Miss Ginsu: About/Bio

 

Yay! Happy Holidays!

You guys rule. Thanks for stopping by, for leaving comments, for correcting my typos, for guessing as to Cupcake's whereabouts and for being friendly fellow travelers out there in internetland.

Happy Holidays

Cupcake and I are both wishing you the happiest of holidays and the tastiest of new years.

We raise our cocoa cups to you!

- Cupcake & Miss G.

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12.25.2008

Food Quote Friday: David Budbill

Purple Grapes in the Hand

Sometimes when day after day we have cloudless blue skies,
warm temperatures, colorful trees and brilliant sun, when
it seems like all this will go on forever,

when I harvest vegetables from the garden all day,
then drink tea and doze in the late afternoon sun,
and in the evening one night make pickled beets
and green tomato chutney, the next red tomato chutney,
and the day after that pick the fruits of my arbor
and make grape jam...

David Budbill from "Sometimes"

More colorful food quotes can be found within the food quote archive.

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11.21.2008

Food Quote Friday: Gary Johnson

Mango-Glazed Mahi Mahi

"How simple life is. We buy a fish. We are fed.
We sit close to each other, we talk and then we go to bed."

— Gary Johnson from You made crusty bread rolls...

More simply delicious food quotes can be found in the archive here.

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4.04.2008

Food Quote Friday: E B White

black grapes

"We should all do what in the long run, gives us joy, even if it is only picking grapes or sorting the laundry."

E B White from The Letters of E B White

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3.28.2008

On Razor-Sharp Knives and American Endings

As much as I appreciate the so-called "French Ending" in films (i.e. things go bad, then they get worse; there's a brief glimmer of hope... and then the protagonist dies, loses the girl/guy, messes up the heist, gets deported, etc.), I really appreciate the all-American happy ending in my actual life.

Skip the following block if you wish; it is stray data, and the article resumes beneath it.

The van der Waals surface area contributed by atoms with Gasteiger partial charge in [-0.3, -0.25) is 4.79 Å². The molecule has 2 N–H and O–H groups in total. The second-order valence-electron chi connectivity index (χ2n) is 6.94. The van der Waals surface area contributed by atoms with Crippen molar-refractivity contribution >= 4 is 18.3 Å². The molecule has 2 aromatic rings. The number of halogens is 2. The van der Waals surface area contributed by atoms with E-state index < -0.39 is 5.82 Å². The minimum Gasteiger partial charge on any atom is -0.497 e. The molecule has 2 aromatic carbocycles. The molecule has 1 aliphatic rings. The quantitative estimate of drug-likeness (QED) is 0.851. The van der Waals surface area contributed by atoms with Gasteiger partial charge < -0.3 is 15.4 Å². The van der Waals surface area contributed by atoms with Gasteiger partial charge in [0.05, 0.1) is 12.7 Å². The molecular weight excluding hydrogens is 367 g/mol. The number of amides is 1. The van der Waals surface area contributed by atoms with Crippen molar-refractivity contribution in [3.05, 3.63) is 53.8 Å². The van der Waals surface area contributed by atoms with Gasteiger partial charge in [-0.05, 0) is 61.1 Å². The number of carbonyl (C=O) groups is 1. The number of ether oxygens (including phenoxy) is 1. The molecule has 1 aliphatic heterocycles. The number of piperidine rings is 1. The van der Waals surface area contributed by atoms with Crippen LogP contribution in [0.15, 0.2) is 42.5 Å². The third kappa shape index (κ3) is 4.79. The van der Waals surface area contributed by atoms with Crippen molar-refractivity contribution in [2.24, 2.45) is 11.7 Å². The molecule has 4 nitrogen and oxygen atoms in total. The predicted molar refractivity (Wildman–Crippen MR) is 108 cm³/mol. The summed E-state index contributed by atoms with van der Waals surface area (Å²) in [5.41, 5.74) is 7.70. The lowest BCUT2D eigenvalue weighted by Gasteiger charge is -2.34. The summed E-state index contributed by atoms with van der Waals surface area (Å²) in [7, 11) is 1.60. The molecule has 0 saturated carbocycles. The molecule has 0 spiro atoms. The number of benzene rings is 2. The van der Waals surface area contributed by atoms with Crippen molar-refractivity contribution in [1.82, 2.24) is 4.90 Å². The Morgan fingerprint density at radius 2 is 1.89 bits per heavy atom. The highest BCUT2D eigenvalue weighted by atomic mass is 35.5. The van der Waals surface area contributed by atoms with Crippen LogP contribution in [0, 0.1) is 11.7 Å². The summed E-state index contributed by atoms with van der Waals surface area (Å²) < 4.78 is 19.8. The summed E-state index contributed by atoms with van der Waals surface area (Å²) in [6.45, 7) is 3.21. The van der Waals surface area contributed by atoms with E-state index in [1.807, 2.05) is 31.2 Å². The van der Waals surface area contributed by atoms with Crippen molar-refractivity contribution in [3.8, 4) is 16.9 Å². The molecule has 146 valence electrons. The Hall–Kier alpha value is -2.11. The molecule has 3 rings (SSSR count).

So after last weekend's drama, you can imagine how thrilled I was to hear from GINSU® today. Short version: They're not interested in suing Miss Ginsu... this food blog will live on!

You can read the full text below. Hooray for amicable resolutions and level-headed decision-making!

I understand you recently received an email from Ed Valenti regarding use of the GINSU® mark as part of your blog name. Although Mr. Valenti’s email was well-intentioned, I thought it best if you heard directly from the owner of the GINSU® mark.

By way of introduction, I am the Director of Global Operations of Quikut, a company located in Walnut Ridge, Arkansas. Quikut is a division of The Scott Fetzer Company, which is the registered owner of the GINSU® mark.

GINSU® is a mark that is recognized around the world, and we are proud of the established fame this mark enjoys. To protect our registration, trademark law requires that we assess the circumstances under which and how this mark is used by others. This brings us to your use of the mark in "Miss Ginsu".

To our knowledge, you are not using your blog to associate yourself with Quikut, to promote the sale of knives, or to otherwise engage in an activity that diminishes the image of the GINSU® mark. As such, under the present circumstances, Quikut is not opposed to your continuing to use Miss Ginsu in the name of your blog. We reserve the right to reassess our position should circumstances change.

We appreciate the disclosure statement that you placed on the blog concerning the ownership of the GINSU® mark, and ask that you revise it to accurately reflect the correct name of the owner, The Scott Fetzer Company.

We trust you will find this to be a reasonable resolution, and we wish you continued success and enjoyment with your blog.

Regards,

Russell Hougham
Director of Global Operations
Douglas Quikut

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3.12.2008

Random Generosity: 24 Days of Delight

December is just around the corner, and I already feel a longing for Leslie Harpold's advent calendar.

For those who missed out on all the fun, writer/designer/web pioneer
Leslie Harpold used to post online advent calendars each December. She filled the days with holiday memories, wacky links and special little surprises.

She wasn't trying to sell anything or preach points or create converts. It was just a series of sweet gifts that brightened a cold, dark month. I looked forward to clicking through to see the daily delights.

marshmallow snowman

Last year, in the middle of December, Leslie's advent calendar simply stopped. I saw the eulogy appreciation for her shortly thereafter on The Morning News.

I didn't know her, but I miss the generosity of spirit that drove her to offer something simple and sweet in which the world's tide of random web-surfing strangers could float in and find cheer.

I've been thinking about that kind of random generosity recently, and in that spirit, I'd like to offer my own online advent calendar this year.

Beginning tomorrow, you'll find Miss Ginsu's Advent Calendar posted in this space.

It's not intended to be a replacement or a replication. Think of it as more of a celebration: 24 days, each featuring a fun, simple thing to make and give, inspired by Leslie and anyone else who offers their talents in the service of random generosity.

Cheers,
Miss G.

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11.30.2007

The Cookies of the Dead

Much as I love Halloween, I think the Día de los Muertos (Day of the Dead) is far cooler.